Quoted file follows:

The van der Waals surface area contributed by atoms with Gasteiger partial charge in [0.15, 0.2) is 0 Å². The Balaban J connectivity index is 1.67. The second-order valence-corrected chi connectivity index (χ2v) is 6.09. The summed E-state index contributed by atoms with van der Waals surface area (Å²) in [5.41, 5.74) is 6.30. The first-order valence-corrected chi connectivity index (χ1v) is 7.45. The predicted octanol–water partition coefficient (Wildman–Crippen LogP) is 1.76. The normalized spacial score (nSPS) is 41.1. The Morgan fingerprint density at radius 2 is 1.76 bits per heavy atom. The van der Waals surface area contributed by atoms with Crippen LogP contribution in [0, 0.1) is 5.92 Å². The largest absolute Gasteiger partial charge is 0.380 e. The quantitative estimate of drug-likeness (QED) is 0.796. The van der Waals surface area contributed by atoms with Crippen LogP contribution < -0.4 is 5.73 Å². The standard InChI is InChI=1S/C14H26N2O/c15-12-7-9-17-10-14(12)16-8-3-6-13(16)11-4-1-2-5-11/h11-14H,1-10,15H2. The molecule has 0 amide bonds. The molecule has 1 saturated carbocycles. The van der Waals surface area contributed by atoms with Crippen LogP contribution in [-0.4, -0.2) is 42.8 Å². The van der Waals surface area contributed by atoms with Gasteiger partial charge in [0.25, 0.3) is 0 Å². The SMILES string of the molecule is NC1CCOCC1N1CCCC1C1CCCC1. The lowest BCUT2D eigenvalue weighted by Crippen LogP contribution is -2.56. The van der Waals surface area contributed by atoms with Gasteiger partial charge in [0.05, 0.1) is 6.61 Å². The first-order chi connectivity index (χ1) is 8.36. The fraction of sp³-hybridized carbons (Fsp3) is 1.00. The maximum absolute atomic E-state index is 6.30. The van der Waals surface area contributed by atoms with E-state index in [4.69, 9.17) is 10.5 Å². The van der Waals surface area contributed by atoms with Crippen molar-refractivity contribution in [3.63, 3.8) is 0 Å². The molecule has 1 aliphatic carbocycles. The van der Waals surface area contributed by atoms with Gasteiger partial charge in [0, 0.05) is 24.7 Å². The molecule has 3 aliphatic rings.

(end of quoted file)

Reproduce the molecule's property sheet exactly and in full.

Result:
The van der Waals surface area contributed by atoms with Gasteiger partial charge in [0.15, 0.2) is 0 Å². The Balaban J connectivity index is 1.67. The second-order valence-corrected chi connectivity index (χ2v) is 6.09. The summed E-state index contributed by atoms with van der Waals surface area (Å²) in [5.41, 5.74) is 6.30. The first-order valence-corrected chi connectivity index (χ1v) is 7.45. The predicted octanol–water partition coefficient (Wildman–Crippen LogP) is 1.76. The normalized spacial score (nSPS) is 41.1. The Morgan fingerprint density at radius 2 is 1.76 bits per heavy atom. The van der Waals surface area contributed by atoms with Crippen LogP contribution in [0, 0.1) is 5.92 Å². The largest absolute Gasteiger partial charge is 0.380 e. The quantitative estimate of drug-likeness (QED) is 0.796. The van der Waals surface area contributed by atoms with Crippen LogP contribution < -0.4 is 5.73 Å². The standard InChI is InChI=1S/C14H26N2O/c15-12-7-9-17-10-14(12)16-8-3-6-13(16)11-4-1-2-5-11/h11-14H,1-10,15H2. The molecule has 0 amide bonds. The molecule has 1 saturated carbocycles. The van der Waals surface area contributed by atoms with Crippen LogP contribution in [-0.4, -0.2) is 42.8 Å². The van der Waals surface area contributed by atoms with Gasteiger partial charge in [0.25, 0.3) is 0 Å². The SMILES string of the molecule is NC1CCOCC1N1CCCC1C1CCCC1. The lowest BCUT2D eigenvalue weighted by Crippen LogP contribution is -2.56. The van der Waals surface area contributed by atoms with Gasteiger partial charge in [0.05, 0.1) is 6.61 Å². The first-order chi connectivity index (χ1) is 8.36. The fraction of sp³-hybridized carbons (Fsp3) is 1.00. The maximum absolute atomic E-state index is 6.30. The van der Waals surface area contributed by atoms with E-state index in [4.69, 9.17) is 10.5 Å². The van der Waals surface area contributed by atoms with Crippen molar-refractivity contribution in [3.63, 3.8) is 0 Å². The molecule has 1 aliphatic carbocycles. The van der Waals surface area contributed by atoms with Gasteiger partial charge in [0, 0.05) is 24.7 Å². The molecule has 3 aliphatic rings.